While one local resident made a plea to the Baldwin Village Board Wednesday, some lawmakers across Wisconsin were on his same track as the State Assembly passed a Second Amendment Sanctuary Bill the very same day.

Scott Miller addressed the Baldwin Village Board June 9, requesting the board consider a resolution in support of St. Croix County becoming a Second Amendment Sanctuary. The previous week, the Township of Baldwin had passed a resolution in support of the effort. 

Miller said, “If you think by any means, I am some gun-toting crazy dude, you should know that I do not even own a gun, except for the two BB guns I bought for my boys.”

“The more I have educated myself on our founding fathers and the documents they created, I have learned they are pretty amazing pieces of forward-looking work. But the forward-looking work and the documents themselves are only as good as the morals and ethics of the people that are behind the documents,” said Miller.

He said he understands the Second Amendment is a part of politics, but to him it is simply the right to bare arms. 

He said the resolution, should the village pass it, would be symbolic. “It would say, ‘Hey, the Village of Baldwin supports the Second Amendment.’ We shouldn’t have to do this, but with what we are seeing these days, passing this is signaling to not only the County Board and future politicians that come into our area, but also our current and future sheriffs,” Miller said.

A Second Amendment sanctuary (SAS), also known as a gun sanctuary, is a state, county or locality in the United States, which has adopted laws or resolutions that oppose or purport to prohibit or impede, the enforcement of certain gun control measures.

SanctuaryCounties.com says 17 Wisconsin counties have received the designation as of March 27th, according to data from the Wisconsin Grandsons of Liberty.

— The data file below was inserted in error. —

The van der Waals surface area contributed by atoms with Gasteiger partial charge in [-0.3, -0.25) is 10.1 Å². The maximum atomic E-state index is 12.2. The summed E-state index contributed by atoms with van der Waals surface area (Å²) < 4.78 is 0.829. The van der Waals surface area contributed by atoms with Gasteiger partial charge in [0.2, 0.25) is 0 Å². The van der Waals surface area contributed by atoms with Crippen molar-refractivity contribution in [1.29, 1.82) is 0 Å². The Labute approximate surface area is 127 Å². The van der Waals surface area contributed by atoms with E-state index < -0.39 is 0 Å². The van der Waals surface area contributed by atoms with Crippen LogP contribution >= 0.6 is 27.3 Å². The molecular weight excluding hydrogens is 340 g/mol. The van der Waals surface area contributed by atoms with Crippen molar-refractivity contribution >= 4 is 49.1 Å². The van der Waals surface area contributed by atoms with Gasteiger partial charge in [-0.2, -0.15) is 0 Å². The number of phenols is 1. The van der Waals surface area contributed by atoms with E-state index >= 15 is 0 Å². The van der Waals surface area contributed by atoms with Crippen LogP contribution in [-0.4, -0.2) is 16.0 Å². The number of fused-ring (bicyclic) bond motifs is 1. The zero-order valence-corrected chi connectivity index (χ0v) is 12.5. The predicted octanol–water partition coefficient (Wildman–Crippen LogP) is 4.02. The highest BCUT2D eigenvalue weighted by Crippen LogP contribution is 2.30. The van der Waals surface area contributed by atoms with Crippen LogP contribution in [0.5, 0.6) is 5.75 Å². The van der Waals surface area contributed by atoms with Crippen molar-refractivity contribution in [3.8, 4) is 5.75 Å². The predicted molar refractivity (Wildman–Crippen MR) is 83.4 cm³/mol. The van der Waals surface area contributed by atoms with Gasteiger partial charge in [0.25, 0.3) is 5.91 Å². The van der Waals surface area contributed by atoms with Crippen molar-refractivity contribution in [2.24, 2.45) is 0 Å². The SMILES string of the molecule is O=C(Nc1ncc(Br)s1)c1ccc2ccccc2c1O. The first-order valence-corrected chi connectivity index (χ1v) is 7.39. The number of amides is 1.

Other area counties that are now deemed Second Amendment Sanctuaries include Polk, Washburn, Sawyer and Rusk.

If things continue to pass further than what they have already by the State Assembly, Wisconsin gun owners would not be subject to federal firearm laws under legislation passed by Republicans and one Democrat in the state Assembly on Wednesday.

The bill, would also require Wisconsin gun manufacturers to include a “Made in Wisconsin” stamp on their firearms, bar the enforcement of laws that restrict gun or ammunition sales and bar law enforcement from confiscating guns or ammunition. 

It prohibits the enforcement of federal regulations that would ban semi-automatic firearms or assault weapons and regulate the capacity of magazines or require registration of firearms.

“Passing this bill is going to be protecting the Second Amendment rights of the people who live in these state’s borders,” Rep. Tyler August, R-Lake Geneva, said. 

The idea has been deemed unconstitutional in the past in other states because state law cannot override conflicting federal law under the U.S. Constitution.  

Baldwin Village Attorney Paul Mahler said at Wednesday’s meeting resolutions he has seen from other municipalities take an extreme view of the Second Amendment. “I don’t think anybody is saying they oppose the Second Amendment. It is how it is interpreted and the role of government,” Mahler said.

He said boards are made at local, state and federal levels to create laws. “It is the court’s rule to say whether those laws are constitutional or not,” said Mahler. 

He said it is the job of police to enforce the laws. He said police should not be put in the position to decide whether or not to enforce a law because of how they feel about it. “Going 55 invades my pursuit of happiness under the constitution and I am not going to give anybody in the village a ticket because of it. The resolutions I have seen basically say the Second Amendment can’t have any restrictions, and that is just not the case. There are restrictions to be imposed on all these amendments. You can’t yell fire in a theater and say it’s free speech. You can’t sexually abuse your kid and say you are exercising your religion,” Mahler said.

The village board decided to take some time to look over the resolution and discuss it at the July meeting.

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